Perhaps he was always destined to be a teacher, but for Kyaw T. Soe, teaching English to Burmese children in Fort Wayne was perhaps not the future he imagined growing up in Yangon, Burma. A student during the 1988 uprising, Soe was forced to flee his native land, spending time in Thailand before making his way to Fort Wayne. Now he helps other Burmese make the transition to living in a land of snow and fast food. Find out how he does it as we play 20 Questions.
The great Burmese democracy leader Aung San Suu Kyi praised your work. How did that feel?
It’s great to be recognized. I couldn’t have done it without my family and the support from the community. I feel connected.
Tell us about your life before you came to Fort Wayne.
In Burma I was a (1988) generation (People Power Uprising) student leader fighting for democracy and human rights for the Burmese people, and after I fled Burma, I was a man with no country.
Why is education important to you?
One day when I was younger, my dad showed me how students from all over Burma made great efforts to attend school in my town (Yangon). He said it would be shameful if we (my siblings & I) who lived two blocks from the Rangoon University couldn’t make it to the university. From my own experiences, I see education as a very necessary tool in rebuilding Burma and sustaining a democratic society.
Describe your concept of assimilation.
To me assimilation is respecting others’ cultures and customs and beliefs — and being able to stay peacefully and understand each other.
What are your dreams for Burma?
It is for Burma to once again be a prosperous and peaceful place where people can enjoy their lives and have the opportunity to meet their full potential.
Would you ever return for good?
America is my home, and Burma is my motherland … I’m a man of two nations. I’ll definitely return to Burma, but “for good,” that’s just hard to say. All my children were born here. America is their home. I cannot go anywhere without my family. At this point, it’s not just up to me; it’s also up to them, too.
Describe your transition to America.
My early years were not easy. The language was the hardest thing for me to learn, and as of now, I’m still trying to learn more. I have had a lot of help from strangers — the Americans who later became my friends. I worked so much: factories, local schools, agencies, etc. I always held two or three jobs at a time, and on the top of that, I was a part-time student at IPFW. But it was all worth working for because now my children are happy and that makes me happy.
What was the worst thing you experienced moving here?
Driving in winter time. I was driving from work in Kendallville to Fort Wayne, it started snowing (something you wouldn’t see in Burma) and the road became very slippery, and then a man drove right past me at a very fast speed and then spun right in front of my car. I tried to avoid hitting him and found myself in a ditch.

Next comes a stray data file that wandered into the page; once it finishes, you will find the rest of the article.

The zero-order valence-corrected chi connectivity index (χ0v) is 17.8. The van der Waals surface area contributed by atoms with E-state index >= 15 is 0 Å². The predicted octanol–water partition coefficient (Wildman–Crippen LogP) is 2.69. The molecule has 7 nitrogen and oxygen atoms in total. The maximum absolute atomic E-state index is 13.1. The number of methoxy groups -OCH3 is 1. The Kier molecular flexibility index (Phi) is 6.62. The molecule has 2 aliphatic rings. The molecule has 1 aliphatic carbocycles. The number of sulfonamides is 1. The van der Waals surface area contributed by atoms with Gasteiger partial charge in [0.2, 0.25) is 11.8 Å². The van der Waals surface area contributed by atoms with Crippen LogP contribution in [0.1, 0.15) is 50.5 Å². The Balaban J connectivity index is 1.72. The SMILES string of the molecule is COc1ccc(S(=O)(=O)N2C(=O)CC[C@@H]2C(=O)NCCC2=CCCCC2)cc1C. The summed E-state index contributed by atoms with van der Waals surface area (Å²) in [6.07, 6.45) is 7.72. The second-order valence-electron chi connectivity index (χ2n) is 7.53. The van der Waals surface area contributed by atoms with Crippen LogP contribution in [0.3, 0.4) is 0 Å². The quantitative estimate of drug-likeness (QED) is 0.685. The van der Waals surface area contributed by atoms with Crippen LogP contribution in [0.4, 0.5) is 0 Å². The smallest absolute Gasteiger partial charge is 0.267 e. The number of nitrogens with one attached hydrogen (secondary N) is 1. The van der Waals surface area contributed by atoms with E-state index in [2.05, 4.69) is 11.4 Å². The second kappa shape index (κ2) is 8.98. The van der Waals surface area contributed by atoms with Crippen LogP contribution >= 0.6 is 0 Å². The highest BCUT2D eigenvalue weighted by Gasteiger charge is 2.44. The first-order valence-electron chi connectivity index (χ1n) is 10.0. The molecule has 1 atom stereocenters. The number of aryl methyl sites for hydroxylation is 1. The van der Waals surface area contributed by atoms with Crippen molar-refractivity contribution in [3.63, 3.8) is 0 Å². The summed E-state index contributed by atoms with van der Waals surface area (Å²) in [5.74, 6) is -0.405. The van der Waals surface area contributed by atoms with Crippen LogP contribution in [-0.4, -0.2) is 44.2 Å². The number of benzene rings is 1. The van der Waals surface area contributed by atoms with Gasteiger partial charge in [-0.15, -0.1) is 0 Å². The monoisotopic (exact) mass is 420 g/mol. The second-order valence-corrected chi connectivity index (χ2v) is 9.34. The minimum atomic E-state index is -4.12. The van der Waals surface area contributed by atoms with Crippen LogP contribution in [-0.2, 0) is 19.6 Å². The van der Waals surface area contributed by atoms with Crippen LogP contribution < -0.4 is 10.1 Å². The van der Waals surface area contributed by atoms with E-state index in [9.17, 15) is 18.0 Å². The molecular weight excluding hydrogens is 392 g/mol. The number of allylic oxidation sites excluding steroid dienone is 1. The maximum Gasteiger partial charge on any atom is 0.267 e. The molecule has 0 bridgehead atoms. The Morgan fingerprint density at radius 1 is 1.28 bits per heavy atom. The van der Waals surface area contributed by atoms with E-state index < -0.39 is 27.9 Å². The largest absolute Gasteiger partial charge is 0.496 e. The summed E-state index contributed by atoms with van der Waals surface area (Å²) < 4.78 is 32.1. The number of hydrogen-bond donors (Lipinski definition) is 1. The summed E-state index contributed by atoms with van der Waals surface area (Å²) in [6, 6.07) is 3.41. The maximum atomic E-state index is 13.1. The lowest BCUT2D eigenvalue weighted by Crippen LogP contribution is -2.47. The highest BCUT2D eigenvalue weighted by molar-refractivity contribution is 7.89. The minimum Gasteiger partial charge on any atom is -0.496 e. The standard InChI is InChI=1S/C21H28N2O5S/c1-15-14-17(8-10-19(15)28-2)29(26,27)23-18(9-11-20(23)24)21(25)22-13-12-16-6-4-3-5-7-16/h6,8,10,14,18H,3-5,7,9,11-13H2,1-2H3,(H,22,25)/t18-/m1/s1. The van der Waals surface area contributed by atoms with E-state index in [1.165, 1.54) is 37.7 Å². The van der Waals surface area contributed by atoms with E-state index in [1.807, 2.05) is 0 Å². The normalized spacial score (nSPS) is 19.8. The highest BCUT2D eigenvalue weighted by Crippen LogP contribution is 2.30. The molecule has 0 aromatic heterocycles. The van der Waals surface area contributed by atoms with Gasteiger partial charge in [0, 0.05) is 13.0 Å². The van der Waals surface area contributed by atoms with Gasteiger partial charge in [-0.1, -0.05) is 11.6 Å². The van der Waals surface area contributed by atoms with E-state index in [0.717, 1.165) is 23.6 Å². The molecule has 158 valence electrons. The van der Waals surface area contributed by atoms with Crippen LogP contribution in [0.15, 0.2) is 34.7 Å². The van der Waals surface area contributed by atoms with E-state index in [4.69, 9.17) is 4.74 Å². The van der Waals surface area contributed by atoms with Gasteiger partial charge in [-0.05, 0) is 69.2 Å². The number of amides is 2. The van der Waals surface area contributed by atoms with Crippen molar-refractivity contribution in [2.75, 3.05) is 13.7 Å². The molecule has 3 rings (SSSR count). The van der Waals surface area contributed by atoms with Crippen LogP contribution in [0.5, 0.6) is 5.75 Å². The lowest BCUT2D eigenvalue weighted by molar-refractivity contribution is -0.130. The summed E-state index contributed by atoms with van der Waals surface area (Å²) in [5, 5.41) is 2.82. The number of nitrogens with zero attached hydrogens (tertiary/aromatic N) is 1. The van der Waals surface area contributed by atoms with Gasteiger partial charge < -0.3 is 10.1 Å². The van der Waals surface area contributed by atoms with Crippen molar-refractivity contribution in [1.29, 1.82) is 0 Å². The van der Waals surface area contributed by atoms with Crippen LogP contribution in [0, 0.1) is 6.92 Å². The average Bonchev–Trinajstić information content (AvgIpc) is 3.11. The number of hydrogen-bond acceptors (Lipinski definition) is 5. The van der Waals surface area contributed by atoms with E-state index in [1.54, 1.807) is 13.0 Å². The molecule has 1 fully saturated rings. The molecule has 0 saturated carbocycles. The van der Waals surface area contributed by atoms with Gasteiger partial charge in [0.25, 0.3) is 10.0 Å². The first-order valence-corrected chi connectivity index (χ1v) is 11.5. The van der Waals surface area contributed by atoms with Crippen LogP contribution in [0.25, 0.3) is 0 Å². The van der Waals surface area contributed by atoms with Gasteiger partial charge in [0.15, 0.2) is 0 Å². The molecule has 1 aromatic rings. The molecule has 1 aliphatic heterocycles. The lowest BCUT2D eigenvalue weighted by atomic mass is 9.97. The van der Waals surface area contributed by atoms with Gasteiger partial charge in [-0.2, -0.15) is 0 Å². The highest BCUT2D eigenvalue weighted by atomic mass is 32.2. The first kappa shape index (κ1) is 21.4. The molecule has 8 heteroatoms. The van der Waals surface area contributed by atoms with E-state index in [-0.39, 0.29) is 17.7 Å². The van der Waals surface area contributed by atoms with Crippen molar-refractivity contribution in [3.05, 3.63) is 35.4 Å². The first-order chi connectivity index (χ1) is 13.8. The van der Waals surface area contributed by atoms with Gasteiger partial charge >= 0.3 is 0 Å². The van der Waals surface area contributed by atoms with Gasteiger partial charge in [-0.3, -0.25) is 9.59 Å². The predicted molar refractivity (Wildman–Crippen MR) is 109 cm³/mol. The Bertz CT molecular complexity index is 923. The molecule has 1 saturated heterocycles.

If you could say one thing to the Burmese military, what would it be?
It’s time to move forward.
What are three things that surprised you about America?
Immigrants: America has given the opportunity to people all over the world to be a part of the world’s greatest democracy. Foods: the variety of food; Mexican, Chinese, Italian, Japanese, Indian, Korean, Vietnamese, Thai, etc. It’s truly a diverse society that connects through celebration of food cultures. Time zones: Burma is the size of Texas. There is no such thing as daylight savings.
What is your advice for new immigrants?
Be prepared. Learn how to speak the language, and brush up on vocational skills before coming to the U.S. Be ready for any difficulties and challenges that you will come to face.
Why did you decide to come here?
My colleague and old friend who was the first 1988 Burmese student to resettle in Fort Wayne had offered me a sponsorship. I actually received offers and visas to resettle in England and Canada as well.
What was the final straw for you that made you decide to come to America?
The dictatorial military regime’s soldiers were looking for me in hopes of arresting me. I had to flee. At the time I didn’t really know where to go. I fled to Thailand, and when it was time to leave I didn’t favor a country over another. I chose America because my old friend sponsored me, and since then America has been my home.
What is your favorite American food?
The Whopper. The Whopper is particularly special for me because my wife Ann used to work at a Burger King in Thailand and I would go and get a Whopper when I went to visit her.
What is your favorite place inFort Wayne?
My garden in my backyard. I grow plants there every year and tend to them almost every day during the summer because it reminds me of home and how I used to take care and love my garden growing up as a kid.
Have you had problems with more recent immigrants seeing you become Americanized?
At home, I keep Burmese/Thai traditions and manners (my wife is a native of Thailand). The kids understand both cultures. Outside the house, I believe “when in Rome act as the Romans do.”
What could people here do to make the immigrant experience better?
Remember the three B’s: be sensitive, be patient and be a good listener. Try your best to understand what they say.
Why can’t people be peaceful?
As long as there is greed, desire, ignorance, delusion, hatred and destructive urges, people cannot be peaceful.
Who has had the biggest influence on your life and in what way?
The biggest and greatest influence on my life is my loving wife Ann. Without her support, I wouldn’t be able to give back and make a difference.
What surprises you?
I’m surprised that I’m here living in America, thousands of miles from where I was born and once called home. I’m surprised that I have three beautiful healthy children growing stronger every day. I’m surprised that I made it in America.